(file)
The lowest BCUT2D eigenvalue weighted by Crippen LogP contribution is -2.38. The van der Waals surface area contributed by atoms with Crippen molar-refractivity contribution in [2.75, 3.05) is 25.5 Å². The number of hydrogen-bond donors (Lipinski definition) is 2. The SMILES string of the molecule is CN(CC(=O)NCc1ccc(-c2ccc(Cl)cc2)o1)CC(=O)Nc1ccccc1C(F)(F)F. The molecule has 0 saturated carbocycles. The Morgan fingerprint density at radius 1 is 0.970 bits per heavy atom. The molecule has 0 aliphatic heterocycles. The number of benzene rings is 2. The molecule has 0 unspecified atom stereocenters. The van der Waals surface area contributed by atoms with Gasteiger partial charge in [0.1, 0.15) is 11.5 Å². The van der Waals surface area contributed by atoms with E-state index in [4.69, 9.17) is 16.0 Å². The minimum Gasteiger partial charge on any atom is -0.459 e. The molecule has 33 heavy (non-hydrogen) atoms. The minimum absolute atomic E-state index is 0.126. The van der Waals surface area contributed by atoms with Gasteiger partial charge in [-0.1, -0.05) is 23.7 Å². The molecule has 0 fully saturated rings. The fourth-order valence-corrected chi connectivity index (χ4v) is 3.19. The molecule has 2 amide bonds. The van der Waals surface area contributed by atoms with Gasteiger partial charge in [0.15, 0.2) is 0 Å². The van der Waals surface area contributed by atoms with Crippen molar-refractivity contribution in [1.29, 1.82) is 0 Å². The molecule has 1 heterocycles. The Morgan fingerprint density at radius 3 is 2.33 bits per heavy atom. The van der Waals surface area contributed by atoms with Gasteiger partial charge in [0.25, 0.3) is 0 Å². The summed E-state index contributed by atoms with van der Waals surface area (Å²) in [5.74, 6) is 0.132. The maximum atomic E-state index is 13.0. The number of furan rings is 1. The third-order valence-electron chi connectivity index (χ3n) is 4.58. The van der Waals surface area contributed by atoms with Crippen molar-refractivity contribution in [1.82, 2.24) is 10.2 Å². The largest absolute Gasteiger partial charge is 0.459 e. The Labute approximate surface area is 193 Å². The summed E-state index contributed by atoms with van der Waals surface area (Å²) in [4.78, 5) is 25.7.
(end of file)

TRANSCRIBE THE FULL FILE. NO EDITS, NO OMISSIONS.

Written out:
The lowest BCUT2D eigenvalue weighted by Crippen LogP contribution is -2.38. The van der Waals surface area contributed by atoms with Crippen molar-refractivity contribution in [2.75, 3.05) is 25.5 Å². The number of hydrogen-bond donors (Lipinski definition) is 2. The SMILES string of the molecule is CN(CC(=O)NCc1ccc(-c2ccc(Cl)cc2)o1)CC(=O)Nc1ccccc1C(F)(F)F. The molecule has 0 saturated carbocycles. The Morgan fingerprint density at radius 1 is 0.970 bits per heavy atom. The molecule has 0 aliphatic heterocycles. The number of benzene rings is 2. The molecule has 0 unspecified atom stereocenters. The van der Waals surface area contributed by atoms with Gasteiger partial charge in [0.1, 0.15) is 11.5 Å². The van der Waals surface area contributed by atoms with E-state index in [4.69, 9.17) is 16.0 Å². The minimum Gasteiger partial charge on any atom is -0.459 e. The molecule has 33 heavy (non-hydrogen) atoms. The minimum absolute atomic E-state index is 0.126. The van der Waals surface area contributed by atoms with Gasteiger partial charge in [-0.1, -0.05) is 23.7 Å². The molecule has 0 fully saturated rings. The fourth-order valence-corrected chi connectivity index (χ4v) is 3.19. The molecule has 2 amide bonds. The van der Waals surface area contributed by atoms with Gasteiger partial charge in [0.15, 0.2) is 0 Å². The van der Waals surface area contributed by atoms with Crippen molar-refractivity contribution in [1.29, 1.82) is 0 Å². The molecule has 1 heterocycles. The Morgan fingerprint density at radius 3 is 2.33 bits per heavy atom. The van der Waals surface area contributed by atoms with Gasteiger partial charge in [0.25, 0.3) is 0 Å². The summed E-state index contributed by atoms with van der Waals surface area (Å²) in [5.74, 6) is 0.132. The maximum atomic E-state index is 13.0. The number of furan rings is 1. The third-order valence-electron chi connectivity index (χ3n) is 4.58. The van der Waals surface area contributed by atoms with Crippen molar-refractivity contribution in [1.82, 2.24) is 10.2 Å². The largest absolute Gasteiger partial charge is 0.459 e. The Labute approximate surface area is 193 Å². The summed E-state index contributed by atoms with van der Waals surface area (Å²) in [4.78, 5) is 25.7.